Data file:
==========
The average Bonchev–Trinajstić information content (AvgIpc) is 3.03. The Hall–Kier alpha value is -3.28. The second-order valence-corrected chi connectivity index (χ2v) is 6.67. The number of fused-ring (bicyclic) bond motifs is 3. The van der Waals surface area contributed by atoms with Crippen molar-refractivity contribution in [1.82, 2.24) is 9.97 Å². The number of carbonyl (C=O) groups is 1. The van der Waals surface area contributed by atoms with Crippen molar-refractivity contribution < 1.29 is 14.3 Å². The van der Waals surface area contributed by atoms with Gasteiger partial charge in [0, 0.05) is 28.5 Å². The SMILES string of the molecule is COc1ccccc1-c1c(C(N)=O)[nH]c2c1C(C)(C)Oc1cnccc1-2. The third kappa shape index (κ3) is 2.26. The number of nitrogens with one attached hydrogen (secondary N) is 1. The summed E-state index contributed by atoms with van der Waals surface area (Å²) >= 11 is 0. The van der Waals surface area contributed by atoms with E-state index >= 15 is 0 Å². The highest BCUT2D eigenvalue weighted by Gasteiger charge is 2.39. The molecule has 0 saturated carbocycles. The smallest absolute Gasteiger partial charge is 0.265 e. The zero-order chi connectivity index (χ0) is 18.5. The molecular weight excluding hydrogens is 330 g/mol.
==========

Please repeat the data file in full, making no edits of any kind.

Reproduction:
The average Bonchev–Trinajstić information content (AvgIpc) is 3.03. The Hall–Kier alpha value is -3.28. The second-order valence-corrected chi connectivity index (χ2v) is 6.67. The number of fused-ring (bicyclic) bond motifs is 3. The van der Waals surface area contributed by atoms with Crippen molar-refractivity contribution in [1.82, 2.24) is 9.97 Å². The number of carbonyl (C=O) groups is 1. The van der Waals surface area contributed by atoms with Crippen molar-refractivity contribution < 1.29 is 14.3 Å². The van der Waals surface area contributed by atoms with Gasteiger partial charge in [0, 0.05) is 28.5 Å². The SMILES string of the molecule is COc1ccccc1-c1c(C(N)=O)[nH]c2c1C(C)(C)Oc1cnccc1-2. The third kappa shape index (κ3) is 2.26. The number of nitrogens with one attached hydrogen (secondary N) is 1. The summed E-state index contributed by atoms with van der Waals surface area (Å²) >= 11 is 0. The van der Waals surface area contributed by atoms with E-state index >= 15 is 0 Å². The highest BCUT2D eigenvalue weighted by Gasteiger charge is 2.39. The molecule has 0 saturated carbocycles. The smallest absolute Gasteiger partial charge is 0.265 e. The zero-order chi connectivity index (χ0) is 18.5. The molecular weight excluding hydrogens is 330 g/mol.